Description : A radical approach to the philosophy of mind, in which states of mind are identified with dispositions to behave in certain ways.The approach taken by Rowland Stout is a thoroughly up-to-date version of behaviourism, although not a form of behaviourism that denies the existence of consciousness, free will, rationality, etc., nor aims to reduce these to other sorts of things. Properly understood, the idea of being disposed to behave in a certain way is seen to be exactly as rich and interesting as the idea of being in a certain state of mind. The fact that our ways of behaving are sensitive to practical rationality is taken to be an essential aspect of our nature as conscious agents. And in describing such a version of practical rationality Stout claims we are describing the mental state of someone whose behaviour is sensitive to it.His account of behaviourism rests on two central notions - that of a causal disposition to behave and that of sensitivity to practical rationality. He explains and develops these notions in some detail, and then uses them to construct powerful and original accounts of belief, intention, knowledge, perception and consciousness.Key Features* A systematic and completely original theoretical approach to the philosophy of mind* A re-evaluation of the history of the philosophy of mind based on a rejection of the generally accepted arguments in the 1960s and 1970s used by functionalists against behaviourists* A serious engagement with the intuitively compelling issues concerning behaviourism.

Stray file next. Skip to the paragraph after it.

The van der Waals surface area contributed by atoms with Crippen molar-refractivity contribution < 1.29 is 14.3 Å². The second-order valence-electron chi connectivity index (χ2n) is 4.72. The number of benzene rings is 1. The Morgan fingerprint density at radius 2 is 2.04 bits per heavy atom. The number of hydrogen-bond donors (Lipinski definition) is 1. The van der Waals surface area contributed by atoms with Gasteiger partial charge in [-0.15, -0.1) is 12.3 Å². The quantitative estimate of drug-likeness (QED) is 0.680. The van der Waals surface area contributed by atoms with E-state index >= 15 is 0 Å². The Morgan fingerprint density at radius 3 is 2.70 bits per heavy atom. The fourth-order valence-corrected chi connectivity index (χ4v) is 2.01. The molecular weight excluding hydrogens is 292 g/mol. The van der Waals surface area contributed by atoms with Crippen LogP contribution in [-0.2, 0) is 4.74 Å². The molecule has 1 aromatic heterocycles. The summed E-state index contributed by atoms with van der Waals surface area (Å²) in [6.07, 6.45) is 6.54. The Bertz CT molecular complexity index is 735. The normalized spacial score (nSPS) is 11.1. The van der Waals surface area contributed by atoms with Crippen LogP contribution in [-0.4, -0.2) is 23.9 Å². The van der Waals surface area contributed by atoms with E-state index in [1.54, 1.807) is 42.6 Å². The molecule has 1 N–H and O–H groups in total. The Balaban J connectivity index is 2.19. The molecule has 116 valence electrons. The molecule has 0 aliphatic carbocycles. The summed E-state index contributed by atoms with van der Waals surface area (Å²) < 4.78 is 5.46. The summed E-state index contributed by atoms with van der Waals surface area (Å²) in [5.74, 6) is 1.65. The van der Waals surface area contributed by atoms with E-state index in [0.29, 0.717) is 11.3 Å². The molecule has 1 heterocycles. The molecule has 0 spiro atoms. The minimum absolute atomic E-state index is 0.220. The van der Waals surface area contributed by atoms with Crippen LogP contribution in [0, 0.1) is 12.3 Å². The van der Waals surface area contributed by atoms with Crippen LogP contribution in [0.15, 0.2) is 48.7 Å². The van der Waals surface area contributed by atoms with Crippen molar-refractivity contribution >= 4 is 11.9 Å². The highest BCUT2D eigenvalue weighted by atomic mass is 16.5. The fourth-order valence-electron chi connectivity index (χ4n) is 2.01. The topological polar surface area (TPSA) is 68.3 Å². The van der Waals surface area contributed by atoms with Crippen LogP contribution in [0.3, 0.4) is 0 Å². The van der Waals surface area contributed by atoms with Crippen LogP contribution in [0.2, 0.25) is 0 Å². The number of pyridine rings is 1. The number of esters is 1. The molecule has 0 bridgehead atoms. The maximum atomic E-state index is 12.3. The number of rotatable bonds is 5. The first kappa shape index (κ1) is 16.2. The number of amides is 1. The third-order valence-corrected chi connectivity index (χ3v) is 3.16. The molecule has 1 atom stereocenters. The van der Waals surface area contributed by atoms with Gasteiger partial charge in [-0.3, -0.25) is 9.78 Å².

Description : Objectivity is both an essential and elusive philosophical concept. This Very Short Introduction explores the theoretical and practical problems raised by objectivity, and also deals with the way in which particular understandings of objectivity impinge on social research, science, and art.